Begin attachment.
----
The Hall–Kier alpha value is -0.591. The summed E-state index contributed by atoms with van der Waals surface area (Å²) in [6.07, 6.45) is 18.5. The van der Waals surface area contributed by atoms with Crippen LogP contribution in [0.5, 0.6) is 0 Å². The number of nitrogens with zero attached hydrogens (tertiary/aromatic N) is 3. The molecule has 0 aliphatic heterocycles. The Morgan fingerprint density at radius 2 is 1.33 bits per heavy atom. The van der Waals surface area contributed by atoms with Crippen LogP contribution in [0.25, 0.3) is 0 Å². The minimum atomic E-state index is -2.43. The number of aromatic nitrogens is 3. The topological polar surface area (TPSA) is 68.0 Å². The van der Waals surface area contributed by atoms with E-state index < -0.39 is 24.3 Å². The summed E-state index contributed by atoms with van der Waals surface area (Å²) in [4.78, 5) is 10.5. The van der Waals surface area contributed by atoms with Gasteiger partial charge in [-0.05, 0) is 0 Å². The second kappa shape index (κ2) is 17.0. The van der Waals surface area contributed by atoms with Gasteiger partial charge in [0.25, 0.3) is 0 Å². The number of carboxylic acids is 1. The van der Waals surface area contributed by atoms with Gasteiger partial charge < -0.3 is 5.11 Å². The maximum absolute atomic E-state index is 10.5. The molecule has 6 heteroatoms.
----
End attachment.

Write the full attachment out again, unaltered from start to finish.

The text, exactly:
The Hall–Kier alpha value is -0.591. The summed E-state index contributed by atoms with van der Waals surface area (Å²) in [6.07, 6.45) is 18.5. The van der Waals surface area contributed by atoms with Crippen LogP contribution in [0.5, 0.6) is 0 Å². The number of nitrogens with zero attached hydrogens (tertiary/aromatic N) is 3. The molecule has 0 aliphatic heterocycles. The Morgan fingerprint density at radius 2 is 1.33 bits per heavy atom. The van der Waals surface area contributed by atoms with Crippen LogP contribution in [0.25, 0.3) is 0 Å². The minimum atomic E-state index is -2.43. The number of aromatic nitrogens is 3. The topological polar surface area (TPSA) is 68.0 Å². The van der Waals surface area contributed by atoms with E-state index < -0.39 is 24.3 Å². The summed E-state index contributed by atoms with van der Waals surface area (Å²) in [4.78, 5) is 10.5. The van der Waals surface area contributed by atoms with Gasteiger partial charge in [-0.05, 0) is 0 Å². The second kappa shape index (κ2) is 17.0. The van der Waals surface area contributed by atoms with Gasteiger partial charge in [0.25, 0.3) is 0 Å². The number of carboxylic acids is 1. The van der Waals surface area contributed by atoms with Gasteiger partial charge < -0.3 is 5.11 Å². The maximum absolute atomic E-state index is 10.5. The molecule has 6 heteroatoms.